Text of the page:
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What is the Best Way to Predict Disease Progression in Patients With Inactive HBV?

In patients with chronic hepatitis B virus (HBV) infection who are negative for HBe antigen (HBeAg), monitoring levels of HB surface antigen (HBsAg) can predict disease progression, researchers report in the October issue of Clinical Gastroenterology and Hepatology.

Most persons chronically infected with HBV clear HBeAg and enter an inactive carrier phase, characterized by low or undetectable serum levels of HBV DNA levels and normal levels of alanine aminotransferase (ALT).

However, the virus can still replicate in these patients and some develop chronic HBeAg-negative hepatitis, associated with further deterioration to liver, risk of decompensation, and development of hepatocellular carcinoma (HCC). It is therefore important to accurately identify inactive carriers who are still at risk for hepatitis.

In HBeAg-negative patients, levels of HBsAg have been associated with disease progression and development of HCC. A single-point measurement of HBsAg combined with level of HBV DNA can identify patients who will remain as inactive carriers 1 year later.

HBeAg-negative HBV infection is associated with a pattern of virus fluctuations followed by long-term remissions, so risk for progression should be continuously monitored. No studies have been performed on long-term risk of progression to active disease in relation to annual measurements of HBsAg level.

Willem P. Brouwer et al therefore performed a retrospective study to improve existing prediction rules, using repeated measurements of HBsAg levels to determine the inactive carrier phase through long-term follow-up.

They collected data from 292 HBeAg-negative patients with chronic HBV infection and no cirrhosis who visited outpatient clinics at tertiary care centers in Europe, Asia, and Australia.

Patients were determined to be carriers of inactive HBV (level of HBV DNA <2000 IU/mL and serum levels of ALT that remained normal) or to have HBV activity (level of HBV DNA fluctuating >2000 IU/mL and/or abnormal levels of ALT) each year, for a median time period of 8 years.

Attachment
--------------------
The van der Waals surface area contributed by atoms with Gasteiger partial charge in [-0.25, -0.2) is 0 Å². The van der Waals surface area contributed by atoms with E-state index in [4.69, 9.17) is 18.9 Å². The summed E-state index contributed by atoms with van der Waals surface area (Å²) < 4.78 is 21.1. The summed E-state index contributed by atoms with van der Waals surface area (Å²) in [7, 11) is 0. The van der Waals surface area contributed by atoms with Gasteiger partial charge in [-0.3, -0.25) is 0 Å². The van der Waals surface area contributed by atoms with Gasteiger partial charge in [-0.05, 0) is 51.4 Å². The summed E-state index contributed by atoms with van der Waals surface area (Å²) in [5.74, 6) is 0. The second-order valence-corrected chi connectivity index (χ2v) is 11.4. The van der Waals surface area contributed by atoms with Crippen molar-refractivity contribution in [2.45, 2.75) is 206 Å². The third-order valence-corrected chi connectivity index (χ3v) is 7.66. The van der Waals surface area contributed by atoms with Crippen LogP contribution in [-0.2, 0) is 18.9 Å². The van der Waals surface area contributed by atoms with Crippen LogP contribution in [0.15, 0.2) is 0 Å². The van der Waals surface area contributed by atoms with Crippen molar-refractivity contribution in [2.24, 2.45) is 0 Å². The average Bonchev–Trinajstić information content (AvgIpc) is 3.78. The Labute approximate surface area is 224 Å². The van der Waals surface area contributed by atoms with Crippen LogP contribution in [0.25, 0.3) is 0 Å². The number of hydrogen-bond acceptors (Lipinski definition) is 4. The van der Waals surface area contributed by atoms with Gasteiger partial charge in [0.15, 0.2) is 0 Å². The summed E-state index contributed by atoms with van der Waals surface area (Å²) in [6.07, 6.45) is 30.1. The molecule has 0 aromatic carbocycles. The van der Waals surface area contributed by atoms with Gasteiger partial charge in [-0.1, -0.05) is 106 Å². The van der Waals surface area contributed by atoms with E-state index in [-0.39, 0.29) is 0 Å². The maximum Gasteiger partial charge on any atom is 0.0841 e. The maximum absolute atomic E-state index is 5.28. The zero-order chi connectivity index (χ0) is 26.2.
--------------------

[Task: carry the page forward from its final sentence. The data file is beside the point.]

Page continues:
Brouwer et al found that within 1 year of their initial visit to the clinic, 189 patients (65%) had inactive HBV and 103 patients (35%) had active HBV.

Cumulative probability to remain an inactive carrier during follow-up based on HBsAg level at study inclusion. *HBsAg 100–1000 IU/mL vs>1000 IU/mL: HR, 0.61; 95% CI, 0.3–1.2; P = .144.
Cumulative probability to remain an inactive carrier during follow-up based on HBsAg level at study inclusion. *HBsAg 100–1000 IU/mL vs>1000 IU/mL: HR, 0.61; 95% CI, 0.3–1.2; P = .144.

Using dynamic analysis, the authors determined the probability that a patient would have inactive HBV at any following year differed according to level of HBsAg. Odds were 97% for patients with initial level of HBsAg <100 IU/mL, 85% for patients with initial levels 100–1000 IU/mL, and 76% for patients with initial levels >1000 IU/mL. Having inactive virus for any 2 consecutive years predicted having inactive virus in any third year.

However, 15% of patients with level of HBsAg >100 IU/mL had HBV activity in the third year. The combination of HBsAg level <100 IU/mL and HBV DNA level <2000 IU/mL identified patients whose virus remained inactive for the entire follow-up period, with 98% specificity and a positive predictive value of 97%, for all HBV genotypes.

Patients with HBV activity who had levels of HBV DNA <5000 IU/mL and decreases in HBsAg of 0.5 log IU/mL or more for 1 year had a high probability of becoming inactive carriers in the next year.

The authors propose to define inactive carriers, among all HBV genotypes, as those with a level of HBV DNA ≤2000 IU/mL and HBsAg <100 IU/mL. They say that patients with HBV DNA ≤2000 and a persistently normal levels of ALT during a follow-up year, but HBsAg levels 100–1000 IU/mL, should be defined as HBV remission patients and kept under close surveillance for at least 1 more year.

Brouwer et al state that HBsAg levels seem to better reflect disease progression. They propose revising definitions to include HBsAg levels, to ease management of HBeAg-negative chronic hepatitis B.

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Kristine Novak

Kristine Novak

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About The Author:

Dr. Kristine Novak

Dr. Kristine Novak

Dr. Kristine Novak is a science writer and editor based in San Francisco. She has extensive experience covering gastroenterology, hepatology, immunology, oncology, clinical, and biotechnology research discoveries.

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